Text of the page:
Our rental unit was unique in that it curved around to follow the street that lead to the beach. You can spy the retaining wall at the end of the street on the left of the photo.
Inside there were also some interesting areas to contend with. In this old house, the remodeled cooking area was formerly a wood-burning oven built into the back wall. Bob bumped his head more than once while trying to do some meal prep.
Aside from the quirks of our rental, our location was excellent for when we had sunny days and could walk down to the black sand beach. These outcroppings are graben, which indicate faults or rifts in the ocean floor. In fact, one of the other Azore Islands, São Jorge, was being evacuated while we are in the area because of extensive earthquake activity.
Regardless of the weather we enjoyed evening beverages purchased from our local food stand and on more than one occasion we are entertained by people attempting to surf.
One evening we were rewarded with this spectacular sunset. Photo courtesy of my Bob.
You can drive around the entire island of São Miguel in about 2.5 hours so of course a car outing was on our agenda. The roadsides are filled with flowers year-round, and they are particularly gorgeous when the hydrangea hedges are in bloom in late July and early August. In case you would like to see what we missed check out https://toursofazores.com/2019/04/23/the-jaw-dropping-hydrangea-islands-in-the-azores/ I was also fascinated by what looked like hedge rows in the fields. These are actually old rock walls covered with foliage.
We pulled off at a miradouro (viewpoint) to get a sense of the coastline. You can see more of the greenery-covered rock walls in the upper right.
Sunning themselves on the ledges of the overlook were lots – LOTS – of lizards. They would scatter if we came near but if we waited quietly they once again braved our presence and came our for more warm rays.
One of our focused stops was a tea factory.
Tea fields on the mountain side.

Tea fields leading down to the ocean.
While Bob went indoors to tour the manufacturing area and look at the old machinery I spent time looking at the out buildings on the property. Not being a fan of pigeons I almost didn’t take this photo…but that weathered structure was just too good to pass up.
The last stop on this outing was the parish of Furnas. It sits in the bowl of a volcano and has a large lake including fumaroles (openings in or near a volcano, through which hot sulfurous gases emerge) and mudpots. You can see the effect of the sulfurous gas in the green color of the water which gets brighter green near shore. There are public baths on that side of the lake but the odor was so strong I had to ask Bob to keep moving along.
Back to our rental and another evening walk about our quaint town. It takes us less than an hour to cover the entire community; west to east, north to south. This waterway runs along the street behind our house.
Walking uphill about four blocks we arrive at the town plaza with the town’s only church alongside. During our road trip we noticed that each town had its own Catholic church and remarked on how essentially identical all of the churches were. We found this quite unusual in that in our experience churches tend to have local distinctions. We speculated that the same footprint and materials may have been a cost effective way to get structures build throughout the island. Other suggestions welcome…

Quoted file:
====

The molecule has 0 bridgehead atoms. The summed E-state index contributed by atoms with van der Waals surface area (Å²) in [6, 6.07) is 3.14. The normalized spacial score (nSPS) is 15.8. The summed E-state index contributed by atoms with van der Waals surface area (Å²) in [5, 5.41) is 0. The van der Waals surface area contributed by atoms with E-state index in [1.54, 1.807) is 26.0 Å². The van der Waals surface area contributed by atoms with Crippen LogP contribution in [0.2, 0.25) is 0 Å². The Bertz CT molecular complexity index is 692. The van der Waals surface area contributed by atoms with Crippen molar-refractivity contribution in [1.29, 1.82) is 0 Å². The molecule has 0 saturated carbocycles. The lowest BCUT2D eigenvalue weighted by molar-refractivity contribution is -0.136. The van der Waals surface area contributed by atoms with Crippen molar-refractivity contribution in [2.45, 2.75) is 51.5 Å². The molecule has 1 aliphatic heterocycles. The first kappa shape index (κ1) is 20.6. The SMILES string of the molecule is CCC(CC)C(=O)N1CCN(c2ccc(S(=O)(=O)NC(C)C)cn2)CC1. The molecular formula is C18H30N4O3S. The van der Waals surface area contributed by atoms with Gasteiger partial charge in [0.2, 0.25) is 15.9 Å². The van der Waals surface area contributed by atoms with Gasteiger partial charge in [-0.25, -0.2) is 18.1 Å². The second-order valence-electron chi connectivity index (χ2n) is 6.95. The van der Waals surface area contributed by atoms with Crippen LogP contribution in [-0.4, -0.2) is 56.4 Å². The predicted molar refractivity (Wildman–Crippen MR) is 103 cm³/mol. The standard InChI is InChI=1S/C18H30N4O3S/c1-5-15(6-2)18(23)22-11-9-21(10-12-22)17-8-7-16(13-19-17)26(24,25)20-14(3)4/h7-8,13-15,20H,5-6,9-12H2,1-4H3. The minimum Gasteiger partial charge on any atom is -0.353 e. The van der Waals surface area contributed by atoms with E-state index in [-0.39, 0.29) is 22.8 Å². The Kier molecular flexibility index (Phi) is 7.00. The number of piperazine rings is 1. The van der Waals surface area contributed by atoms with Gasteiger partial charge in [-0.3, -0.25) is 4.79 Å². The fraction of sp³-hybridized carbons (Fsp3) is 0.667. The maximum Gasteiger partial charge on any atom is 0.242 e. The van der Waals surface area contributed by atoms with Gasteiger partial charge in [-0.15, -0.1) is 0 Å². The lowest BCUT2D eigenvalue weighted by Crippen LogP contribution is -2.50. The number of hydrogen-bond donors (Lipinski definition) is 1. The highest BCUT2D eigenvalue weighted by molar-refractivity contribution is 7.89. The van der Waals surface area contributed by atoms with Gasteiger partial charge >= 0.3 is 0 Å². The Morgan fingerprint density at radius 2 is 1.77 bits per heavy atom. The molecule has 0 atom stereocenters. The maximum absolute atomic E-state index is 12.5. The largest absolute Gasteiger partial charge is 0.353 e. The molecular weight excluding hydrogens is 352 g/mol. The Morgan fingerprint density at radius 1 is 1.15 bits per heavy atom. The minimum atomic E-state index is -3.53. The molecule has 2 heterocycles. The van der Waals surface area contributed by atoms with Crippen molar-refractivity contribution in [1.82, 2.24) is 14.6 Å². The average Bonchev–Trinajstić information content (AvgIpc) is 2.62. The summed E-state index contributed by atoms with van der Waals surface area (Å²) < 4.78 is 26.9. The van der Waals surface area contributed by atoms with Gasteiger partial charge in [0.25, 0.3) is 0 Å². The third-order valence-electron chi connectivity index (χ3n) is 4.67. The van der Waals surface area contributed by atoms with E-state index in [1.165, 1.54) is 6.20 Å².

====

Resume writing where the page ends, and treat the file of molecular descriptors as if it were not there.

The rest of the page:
Hey Lake City, Minnesotans! It’s no Patton Park but it is a picturesque gazebo.
Stating the obvious, this town has a robust cat population. Every morning on our front patio there are eight butterscotch-colored and one black cat. We have to keep doors and windows closed so that they don’t try to come inside. The cats are fed by the woman who lives across the street from us. Feline dining at her abode, warm sunshine for naps at our place.
We observed the effect that an ocean climate has on structures, though this wall has a unique beauty to it. A downside corollary to the dampness was the challenge for drying a load of laundry (no electric dryer+rainy days+high humidity), the moisture that left sheets and rugs feeling a bit clammy, and the mold that grew on my suitcase that was near an outside wall. But, hey, we have been through worse. We slept in a gully-washing rainstorm in the Boundary Waters where my dear husband admonished me to “Just warm up a puddle and go back to sleep.”
And a final indulgence: our rental was on Rua de Cemitério (Cemetery Street) and this colorful memorial spot was next door to our building. It made me think of my father, Roy, and his dry sense of humor. When driving through the countryside on a Sunday “spin” he would spot a cemetery and ask: ” Why do cemeteries have fences around them?’ Though we had heard this query many times before we kiddos in the backseat would oblige him with a “Why, Dad?” To which he would chortle and answer joyfully, “Because people are dying to get in there.” Thanks for allowing me to share…

We are now back in our Reno nest, happy to sleep in our own bed. As after every trip we talk about what we missed and want to do now that we are home. My choices this go-round were to eat a big salad and drink a large-sized coffee with creamer. (In most of Europe coffee comes in a thimble and the whitening option is milk.) Bob’s choices were a shower with constant hot water pressure and a gas stove to cook on. We have both already had our longings come true. We are grateful.